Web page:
In Port of Spain, should the doubles vendor on Long Circular Road be asked provide the same level of service as Hot Shoppe? In Kingston, should the pan chicken vendor on Red Hills Road be asked to provide the same level of service as KFC up the road? In Bridgetown, should Jus’ Grilling provide the same levels of service as Champers?

The vague quality of these questions leave us all in a quandry, that pushes most of us to nostrums such as “You get what you pay for,” implying that the issue has something to do with the price that the consumer is willing to pay.

These kinds of vague non-answers seem to let companies off the hook, but they are just a mistake on the part of companies that refuse to do the much more difficult work of defining a brand experience for their customers that is precise and clear.

Clarity and precision have nothing to do with price. They also have nothing to do with the size of a business in terms of total revenue, or profit.

For example, the pan chicken vendor on Red Hills Road is not providing the consistency of KFC, and he (or she) should not try to. Instead, he should focus on the brand experience that he wants his customers to have — one that consists of:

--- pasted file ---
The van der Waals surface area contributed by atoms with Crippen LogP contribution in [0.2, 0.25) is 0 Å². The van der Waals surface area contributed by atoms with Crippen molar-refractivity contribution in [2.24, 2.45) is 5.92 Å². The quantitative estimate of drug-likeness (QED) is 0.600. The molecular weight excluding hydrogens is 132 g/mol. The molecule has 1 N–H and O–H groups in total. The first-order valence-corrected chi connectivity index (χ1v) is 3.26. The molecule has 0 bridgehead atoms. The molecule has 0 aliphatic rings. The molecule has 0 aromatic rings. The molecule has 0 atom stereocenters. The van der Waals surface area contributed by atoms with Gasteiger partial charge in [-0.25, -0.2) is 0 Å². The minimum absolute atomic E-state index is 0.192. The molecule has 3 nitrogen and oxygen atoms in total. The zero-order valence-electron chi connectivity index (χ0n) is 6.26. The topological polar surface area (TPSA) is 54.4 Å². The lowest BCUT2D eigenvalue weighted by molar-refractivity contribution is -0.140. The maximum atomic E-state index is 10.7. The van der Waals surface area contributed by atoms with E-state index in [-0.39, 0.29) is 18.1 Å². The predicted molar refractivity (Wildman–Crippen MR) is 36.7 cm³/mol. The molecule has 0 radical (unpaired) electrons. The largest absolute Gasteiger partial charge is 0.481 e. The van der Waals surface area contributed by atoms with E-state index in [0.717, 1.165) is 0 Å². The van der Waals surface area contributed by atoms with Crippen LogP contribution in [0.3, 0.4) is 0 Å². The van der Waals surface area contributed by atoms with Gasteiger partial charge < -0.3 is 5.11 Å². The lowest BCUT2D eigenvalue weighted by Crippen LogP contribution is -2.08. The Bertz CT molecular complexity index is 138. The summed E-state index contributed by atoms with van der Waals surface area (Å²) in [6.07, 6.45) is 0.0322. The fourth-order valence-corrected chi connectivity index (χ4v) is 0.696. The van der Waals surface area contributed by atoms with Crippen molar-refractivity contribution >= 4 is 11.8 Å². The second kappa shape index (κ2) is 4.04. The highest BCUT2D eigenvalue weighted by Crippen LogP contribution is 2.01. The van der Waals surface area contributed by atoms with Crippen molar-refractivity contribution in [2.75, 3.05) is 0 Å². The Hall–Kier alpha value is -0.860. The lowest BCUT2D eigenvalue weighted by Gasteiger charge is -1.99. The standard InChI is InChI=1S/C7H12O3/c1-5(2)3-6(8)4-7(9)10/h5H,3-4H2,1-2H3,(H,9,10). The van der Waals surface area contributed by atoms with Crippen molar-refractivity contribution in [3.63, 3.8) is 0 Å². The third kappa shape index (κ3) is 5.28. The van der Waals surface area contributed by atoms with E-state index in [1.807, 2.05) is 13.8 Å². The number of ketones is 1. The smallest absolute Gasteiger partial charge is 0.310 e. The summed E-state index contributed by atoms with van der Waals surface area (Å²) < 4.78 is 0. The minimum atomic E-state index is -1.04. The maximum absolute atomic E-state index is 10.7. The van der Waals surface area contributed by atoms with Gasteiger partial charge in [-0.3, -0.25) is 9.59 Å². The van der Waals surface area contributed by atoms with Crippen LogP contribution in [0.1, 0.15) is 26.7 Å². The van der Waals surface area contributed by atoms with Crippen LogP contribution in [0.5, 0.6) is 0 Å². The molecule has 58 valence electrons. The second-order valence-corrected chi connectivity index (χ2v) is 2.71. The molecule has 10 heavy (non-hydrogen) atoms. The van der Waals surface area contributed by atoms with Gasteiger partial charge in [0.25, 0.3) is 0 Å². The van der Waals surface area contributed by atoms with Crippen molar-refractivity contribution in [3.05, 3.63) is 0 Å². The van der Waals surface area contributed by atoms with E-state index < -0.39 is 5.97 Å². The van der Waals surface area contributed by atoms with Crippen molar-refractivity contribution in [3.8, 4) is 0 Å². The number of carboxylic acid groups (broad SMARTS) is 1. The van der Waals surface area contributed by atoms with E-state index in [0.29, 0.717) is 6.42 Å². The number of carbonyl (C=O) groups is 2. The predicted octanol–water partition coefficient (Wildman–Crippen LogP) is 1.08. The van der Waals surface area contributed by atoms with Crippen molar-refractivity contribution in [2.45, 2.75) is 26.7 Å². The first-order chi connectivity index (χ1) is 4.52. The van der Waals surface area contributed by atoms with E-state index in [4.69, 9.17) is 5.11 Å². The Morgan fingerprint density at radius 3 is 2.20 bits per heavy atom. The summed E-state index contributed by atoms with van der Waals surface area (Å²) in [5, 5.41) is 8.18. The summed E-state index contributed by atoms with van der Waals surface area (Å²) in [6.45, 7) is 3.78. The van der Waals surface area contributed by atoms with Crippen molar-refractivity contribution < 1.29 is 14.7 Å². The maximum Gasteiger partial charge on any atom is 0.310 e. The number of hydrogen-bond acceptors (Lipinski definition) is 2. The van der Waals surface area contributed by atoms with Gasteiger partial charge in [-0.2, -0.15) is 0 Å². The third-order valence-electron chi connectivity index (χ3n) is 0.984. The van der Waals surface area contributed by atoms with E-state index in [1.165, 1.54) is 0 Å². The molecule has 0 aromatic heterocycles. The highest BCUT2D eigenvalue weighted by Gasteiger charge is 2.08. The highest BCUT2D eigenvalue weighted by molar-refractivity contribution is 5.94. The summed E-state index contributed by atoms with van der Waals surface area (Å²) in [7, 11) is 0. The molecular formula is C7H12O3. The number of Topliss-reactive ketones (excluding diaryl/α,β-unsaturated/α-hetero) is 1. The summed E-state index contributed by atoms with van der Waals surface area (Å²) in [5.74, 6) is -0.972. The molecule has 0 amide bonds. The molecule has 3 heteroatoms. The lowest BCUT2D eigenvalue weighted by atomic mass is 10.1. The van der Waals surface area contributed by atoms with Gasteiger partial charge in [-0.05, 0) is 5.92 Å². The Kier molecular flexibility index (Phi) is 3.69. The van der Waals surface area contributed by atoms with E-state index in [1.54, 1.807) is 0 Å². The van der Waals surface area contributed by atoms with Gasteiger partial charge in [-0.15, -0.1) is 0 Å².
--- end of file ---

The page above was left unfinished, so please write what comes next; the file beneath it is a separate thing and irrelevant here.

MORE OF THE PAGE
• a home-cooked taste that changes with people’s tastes
  • the pungent smell of the chicken that pervades the air
  • all-night availability
  • friendly and fast service and gets better with repeat purchases
  • the convenience of not having to leave the car
  • the low cost that comes from buying on the street in an “unsecured” environment

Instead, the drum-pan chicken vendor should seek to provide an experience that is uniquely the “Red Hills pan chicken experience” …. and nothing else. The same principle applies to KFC, which should also try to provide a unique experience.

Neither outfit should try to provide “good customer service.” In doing so, they hold themselves hostage to customers’ (and employees’) complaints that only come about because companies are insufficiently courageous enough to define unique service that is clear. The emotional challenge comes from the fact that when a company defines itself in a unique way, then they immediately must define themselves as “not-everything.”

My observation is that executives of Caribbean companies (with whom I have the most experience) are downright scared to define their companies as “not-everything”. Declaring that your company is a unique “something” actually defines it as “not-everything” when it’s done well. Sticking to your guns and defining yourself as “not-everything” takes courage and are not for the faint of heart, especially when contracts and business opportunities seem to be abundant in the areas that are outside the defined zone of expertise.